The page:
Un grupo de organizaciones está lanzando una campaña a nivel nacional para incentivar a la población latina a hacerse ciudadano de Estados Unidos y ejercer sus derechos.
La campaña fue anunciada el miércoles por el presidente del Sindicato Internacional de Trabajadores de América del Norte, LIUNA, por sus siglas en inglés.
El primer evento de la campaña será aquí en Nueva York este sábado, una feria que proveerá asesoría legal gratuita para todos los interesados.
Según representantes de LIUNA, a nivel nacional hay siete millones de latinos que cuentan con los requisitos para ser ciudadanos pero no han hecho nada al respecto. Y en la Ciudad de Nueva York, esa cifra bordea el millón de personas.
La campaña busca crear conciencia sobre la importancia de participar activamente en la política de la ciudad y el país.
La primera fecha de la llamada “Feria de la Ciudadanía” es este sábado, de 11 de la mañana a 3 de la tarde, en la escuela Reinassance, en Jackson Heights.
La atención es con cita, para lo cual se le pide llamar al teléfono 646-943-6922.
Es tiempo que nuestra democracia, adopte el derecho al voto para todos los residentes en las elecciones locales. Todos somos parte importante de nuestra comunidad y todos deberíamos de tener voz en los asuntos locales. En las palabras de nuestros patriotas revolucionarios quienes arriesgaron sus vidas por las libertades que hoy nosotros disfrutamos. “No tributación sin representación”.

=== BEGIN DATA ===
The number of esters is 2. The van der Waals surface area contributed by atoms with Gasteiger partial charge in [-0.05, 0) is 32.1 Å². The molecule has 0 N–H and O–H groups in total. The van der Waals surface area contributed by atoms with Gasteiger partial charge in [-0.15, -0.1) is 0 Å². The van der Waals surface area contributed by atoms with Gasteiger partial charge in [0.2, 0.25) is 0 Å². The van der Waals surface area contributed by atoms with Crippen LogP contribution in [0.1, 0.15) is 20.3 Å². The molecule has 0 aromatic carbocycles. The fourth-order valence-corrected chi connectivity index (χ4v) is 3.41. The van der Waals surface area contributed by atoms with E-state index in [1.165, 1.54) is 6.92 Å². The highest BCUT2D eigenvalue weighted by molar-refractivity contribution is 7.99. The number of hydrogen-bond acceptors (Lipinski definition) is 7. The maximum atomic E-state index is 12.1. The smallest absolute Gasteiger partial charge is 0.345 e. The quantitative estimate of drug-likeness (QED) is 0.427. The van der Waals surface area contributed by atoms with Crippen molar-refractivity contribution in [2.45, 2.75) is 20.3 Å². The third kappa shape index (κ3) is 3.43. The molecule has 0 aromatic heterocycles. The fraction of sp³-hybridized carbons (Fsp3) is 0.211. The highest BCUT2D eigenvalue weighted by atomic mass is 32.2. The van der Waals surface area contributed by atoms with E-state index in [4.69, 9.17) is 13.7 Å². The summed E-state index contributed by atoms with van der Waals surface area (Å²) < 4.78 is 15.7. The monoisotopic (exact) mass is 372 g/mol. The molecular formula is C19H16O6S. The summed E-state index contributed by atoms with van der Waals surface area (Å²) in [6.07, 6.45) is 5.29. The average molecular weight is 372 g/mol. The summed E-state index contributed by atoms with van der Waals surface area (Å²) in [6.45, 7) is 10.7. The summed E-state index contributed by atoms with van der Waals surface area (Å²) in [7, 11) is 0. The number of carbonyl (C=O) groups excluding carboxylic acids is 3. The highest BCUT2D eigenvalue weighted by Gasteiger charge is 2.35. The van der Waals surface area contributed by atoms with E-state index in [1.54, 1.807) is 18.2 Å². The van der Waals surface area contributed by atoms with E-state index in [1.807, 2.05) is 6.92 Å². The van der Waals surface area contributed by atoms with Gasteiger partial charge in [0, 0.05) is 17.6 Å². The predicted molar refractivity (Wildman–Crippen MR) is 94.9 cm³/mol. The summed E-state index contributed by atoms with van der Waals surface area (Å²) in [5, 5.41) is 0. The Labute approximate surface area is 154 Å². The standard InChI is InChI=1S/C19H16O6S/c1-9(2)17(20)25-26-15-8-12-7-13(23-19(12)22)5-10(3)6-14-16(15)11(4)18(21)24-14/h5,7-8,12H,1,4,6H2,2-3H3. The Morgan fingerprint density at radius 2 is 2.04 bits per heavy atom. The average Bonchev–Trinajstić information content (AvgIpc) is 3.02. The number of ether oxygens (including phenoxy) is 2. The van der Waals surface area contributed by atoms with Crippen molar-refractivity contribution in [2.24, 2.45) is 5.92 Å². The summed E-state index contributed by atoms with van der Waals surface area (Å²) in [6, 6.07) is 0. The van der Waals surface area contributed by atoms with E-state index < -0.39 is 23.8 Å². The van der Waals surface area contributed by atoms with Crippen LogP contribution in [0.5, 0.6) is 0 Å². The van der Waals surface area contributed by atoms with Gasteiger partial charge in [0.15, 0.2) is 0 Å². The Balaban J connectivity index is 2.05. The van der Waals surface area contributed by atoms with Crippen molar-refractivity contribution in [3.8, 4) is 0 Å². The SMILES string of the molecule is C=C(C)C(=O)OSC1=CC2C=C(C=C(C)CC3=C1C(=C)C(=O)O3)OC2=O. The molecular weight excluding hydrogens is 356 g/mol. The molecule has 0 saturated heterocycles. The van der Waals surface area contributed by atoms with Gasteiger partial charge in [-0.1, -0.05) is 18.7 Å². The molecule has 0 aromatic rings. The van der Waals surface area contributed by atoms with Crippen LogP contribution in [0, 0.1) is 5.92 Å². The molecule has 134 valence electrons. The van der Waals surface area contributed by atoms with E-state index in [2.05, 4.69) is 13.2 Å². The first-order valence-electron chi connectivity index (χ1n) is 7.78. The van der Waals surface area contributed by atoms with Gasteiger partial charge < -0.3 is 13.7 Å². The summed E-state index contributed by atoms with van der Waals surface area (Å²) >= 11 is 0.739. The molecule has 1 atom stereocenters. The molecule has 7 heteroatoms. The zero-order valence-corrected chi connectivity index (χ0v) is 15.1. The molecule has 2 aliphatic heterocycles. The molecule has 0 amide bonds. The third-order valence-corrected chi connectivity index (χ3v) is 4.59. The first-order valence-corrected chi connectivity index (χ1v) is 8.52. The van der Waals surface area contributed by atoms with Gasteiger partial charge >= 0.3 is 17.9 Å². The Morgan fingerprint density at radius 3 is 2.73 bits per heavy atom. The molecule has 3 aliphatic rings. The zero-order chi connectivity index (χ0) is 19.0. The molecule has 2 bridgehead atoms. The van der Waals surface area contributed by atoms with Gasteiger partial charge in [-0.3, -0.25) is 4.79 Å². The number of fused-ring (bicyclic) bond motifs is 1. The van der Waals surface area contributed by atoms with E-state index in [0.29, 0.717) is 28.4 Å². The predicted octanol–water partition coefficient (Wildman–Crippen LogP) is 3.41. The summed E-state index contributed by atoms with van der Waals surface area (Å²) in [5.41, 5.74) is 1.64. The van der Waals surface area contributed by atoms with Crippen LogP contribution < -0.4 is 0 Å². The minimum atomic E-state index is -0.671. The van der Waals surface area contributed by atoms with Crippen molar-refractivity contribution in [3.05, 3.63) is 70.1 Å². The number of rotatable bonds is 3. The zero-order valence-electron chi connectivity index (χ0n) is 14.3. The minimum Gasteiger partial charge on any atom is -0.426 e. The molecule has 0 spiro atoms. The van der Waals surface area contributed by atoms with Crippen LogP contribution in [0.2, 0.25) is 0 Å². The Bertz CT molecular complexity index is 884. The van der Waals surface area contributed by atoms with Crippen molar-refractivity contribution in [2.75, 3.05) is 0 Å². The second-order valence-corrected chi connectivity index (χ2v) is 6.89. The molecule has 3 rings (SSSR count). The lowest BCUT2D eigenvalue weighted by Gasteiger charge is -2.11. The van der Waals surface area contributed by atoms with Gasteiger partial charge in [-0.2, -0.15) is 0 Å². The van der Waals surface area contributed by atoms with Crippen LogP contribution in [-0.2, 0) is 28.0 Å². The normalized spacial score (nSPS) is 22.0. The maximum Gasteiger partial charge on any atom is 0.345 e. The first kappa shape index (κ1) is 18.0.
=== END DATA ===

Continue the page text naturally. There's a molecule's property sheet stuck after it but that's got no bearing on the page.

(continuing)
Nuestra democracia es muy incluyente pero todavía tenemos un largo camino por recorrer. A través de los años reconocimos el derecho a votar a afroamericanos, mujeres, y otros mas. Pero aún este derecho no ha sido extendido a todos los residentes. Residentes que pagan impuestos, pero que aún no han obtenido la ciudadanía americana no pueden votar ni siquiera en elecciones locales.
Por muchos años en nuestra historia, esto no fue así. Han habido alrededor de 20 estados, a lo largo de la historia americana, que no restringió el derecho al voto en elecciones estatales o locales, basados en la obtención de la ciudadanía. En el estado de Nueva York, este requisito no existió sino hasta principios del siglo diecinueve. Mas recientemente, la ciudad de Nueva York permitía a todos los padres de niños estudiando en las escuelas publicas votar para el respectivo consejo escolar entre 1969 y 2003, hasta cuando los consejos escolares fueron abolidos.